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Emotional Parlay

“So, how did you end up in here?” 

Jihad almost didn’t hear the question. The voice was low, and the hum of the AC almost drowned it out. He turned halfway to his left to make sure he didn’t imagine the voice. He’d been sitting so long that he nearly forgot another man came into the room.  

The look on the man’s face let him know he wasn’t hearing things and was awaiting an answer. How would he answer was the real question? There’s the truth. That whole sordid ordeal. Then, there’s her story, which likely landed him in that seat. Finally, there was the story he made himself believe, his version of the truth.  

Honestly, all versions of the truth landed him in this predicament. There was yelling, cursing, glass shattering. All a misunderstanding if you ask Jihad. The problem was no one asked Jihad. He never got to tell his side of the story. He was tried and convicted before he knew what happened. The court of the group chat doles out justice swiftly.  

Now, he was sitting here wondering where it all went wrong. How did it go so far? He’s about to lose it all because he couldn’t keep his cool. His mother always told him to mind his temper. One of the few things he remembers about his father was him saying that his anger was going to be the death of him. This wasn’t death, but it felt like it.  

He looked toward the voice again and said, “Long story short, my girl and I had an argument and I’m sitting here.” 

“An argument? It has to be more than that, dog,” the voice laughed. 

Jihad didn’t know what else to tell the guy. That’s really how it happened. 

“Me?” the voice volunteered, “I’ve been in and out of places like this since I was 13.” 

It was Jihad's turn to be puzzled. The man appeared to be much older than him. At the very least, he was 40 but may have been pushing 50. If he was younger, his Black had truly cracked.


“You’ve been coming to therapy since you were 13?” 

The man looked at him. Smiled a little, then looked toward the door as if someone walked in. He laughed to himself, nodded his head, then shifted in his seat. Jihad figured the question made him uncomfortable. But why share the information, if a simple question angered you?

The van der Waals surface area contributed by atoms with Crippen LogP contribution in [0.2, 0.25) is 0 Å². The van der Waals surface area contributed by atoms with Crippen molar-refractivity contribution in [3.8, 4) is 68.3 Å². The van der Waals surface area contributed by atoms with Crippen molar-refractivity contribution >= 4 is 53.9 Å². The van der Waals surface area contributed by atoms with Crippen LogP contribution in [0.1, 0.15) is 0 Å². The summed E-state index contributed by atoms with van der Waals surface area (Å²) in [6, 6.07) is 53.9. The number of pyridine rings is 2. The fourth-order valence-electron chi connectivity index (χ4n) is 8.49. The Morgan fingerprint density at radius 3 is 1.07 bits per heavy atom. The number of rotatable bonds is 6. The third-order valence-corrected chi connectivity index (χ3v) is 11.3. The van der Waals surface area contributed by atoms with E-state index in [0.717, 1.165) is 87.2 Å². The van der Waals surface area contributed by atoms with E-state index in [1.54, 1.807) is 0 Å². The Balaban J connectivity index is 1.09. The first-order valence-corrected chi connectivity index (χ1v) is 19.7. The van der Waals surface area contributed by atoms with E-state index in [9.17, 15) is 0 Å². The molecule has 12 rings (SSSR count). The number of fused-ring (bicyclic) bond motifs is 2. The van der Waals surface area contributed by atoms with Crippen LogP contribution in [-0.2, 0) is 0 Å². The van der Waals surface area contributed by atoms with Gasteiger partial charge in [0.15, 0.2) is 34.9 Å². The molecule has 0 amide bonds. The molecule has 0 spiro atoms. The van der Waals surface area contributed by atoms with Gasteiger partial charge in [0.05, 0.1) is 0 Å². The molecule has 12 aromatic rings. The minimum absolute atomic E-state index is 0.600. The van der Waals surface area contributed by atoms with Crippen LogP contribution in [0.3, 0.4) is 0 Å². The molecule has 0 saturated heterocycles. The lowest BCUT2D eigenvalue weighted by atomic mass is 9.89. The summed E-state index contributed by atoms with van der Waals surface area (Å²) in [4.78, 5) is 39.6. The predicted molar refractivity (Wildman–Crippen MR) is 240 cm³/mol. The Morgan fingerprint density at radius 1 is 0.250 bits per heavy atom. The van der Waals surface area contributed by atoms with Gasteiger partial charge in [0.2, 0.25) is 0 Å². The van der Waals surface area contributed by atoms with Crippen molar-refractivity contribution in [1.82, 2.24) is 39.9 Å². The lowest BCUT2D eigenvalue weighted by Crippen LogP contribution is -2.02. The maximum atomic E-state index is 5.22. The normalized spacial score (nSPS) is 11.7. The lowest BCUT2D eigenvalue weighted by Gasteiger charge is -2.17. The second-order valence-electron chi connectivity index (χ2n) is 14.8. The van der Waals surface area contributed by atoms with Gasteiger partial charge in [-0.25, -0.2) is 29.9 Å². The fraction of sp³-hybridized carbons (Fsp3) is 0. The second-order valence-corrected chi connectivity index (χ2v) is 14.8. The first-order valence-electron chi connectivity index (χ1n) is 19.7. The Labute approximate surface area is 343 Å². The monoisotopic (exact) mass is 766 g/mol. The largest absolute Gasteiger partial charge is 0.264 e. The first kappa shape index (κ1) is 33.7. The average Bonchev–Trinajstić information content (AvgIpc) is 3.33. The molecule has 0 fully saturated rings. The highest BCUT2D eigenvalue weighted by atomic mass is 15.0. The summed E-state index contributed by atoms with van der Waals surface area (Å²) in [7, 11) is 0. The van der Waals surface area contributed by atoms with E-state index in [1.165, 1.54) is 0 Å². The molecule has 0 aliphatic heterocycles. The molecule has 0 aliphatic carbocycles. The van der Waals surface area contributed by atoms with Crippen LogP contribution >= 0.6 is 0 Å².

“I’ve had some problems since… since my grandfather died. He used to pick me up from school back then and one day…” 

The man’s voice trailed off and his eyes weren’t far behind it. Jihad imagined he was reliving the day. Now he wished he never asked the question, never told the man his issues, never knocked the glass over, never yelled, never bet on that damn game. 

“My grandfather had a heart attack while he was driving me to football practice, and we crashed into a parked car. The doctors say he died before the impact. As for me...” 

The man stretched out his leg, then hiked his pants up a little to show the result.  

“Damn. Sorry to hear that.” 

The man waved off the sympathy. 

“Changed everything. My NFL dreams, my family, my mental…” 

Jihad thought about the domino effect that started that day. The way a family was impacted, a teenager’s dream dashed and all these years later, he’s still trying to cope with it all.  

“What did you say your name was again?” 

“I didn’t.” 

He said it so frankly that Jihad thought the question offended him. He then realized he never offered his name either. Just a poor explanation of why he’s going to therapy. For all he cared, they could stop talking right now, and he could go back to setting his fantasy football lineup and checking the line on the Thursday night game. 


“Nice to meet you, Rasheed. I’m Jihad.” 

The two men leaned toward one another to exchange a dap. When Jihad settled in his seat, he tossed the question around his head but wasn’t sure how to approach it. Rasheed had shown his leg, so it was fair game to discuss if you asked Jihad. 

“I lost it two years after the accident,” Rasheed answered the question in Jihad’s brow. “Infections. Restricted blood flow, so the doctors said they had to amputate from the knee down. Good thing my parents had insurance; I would’ve gone a lot longer than four months without the leg. And the therapy.”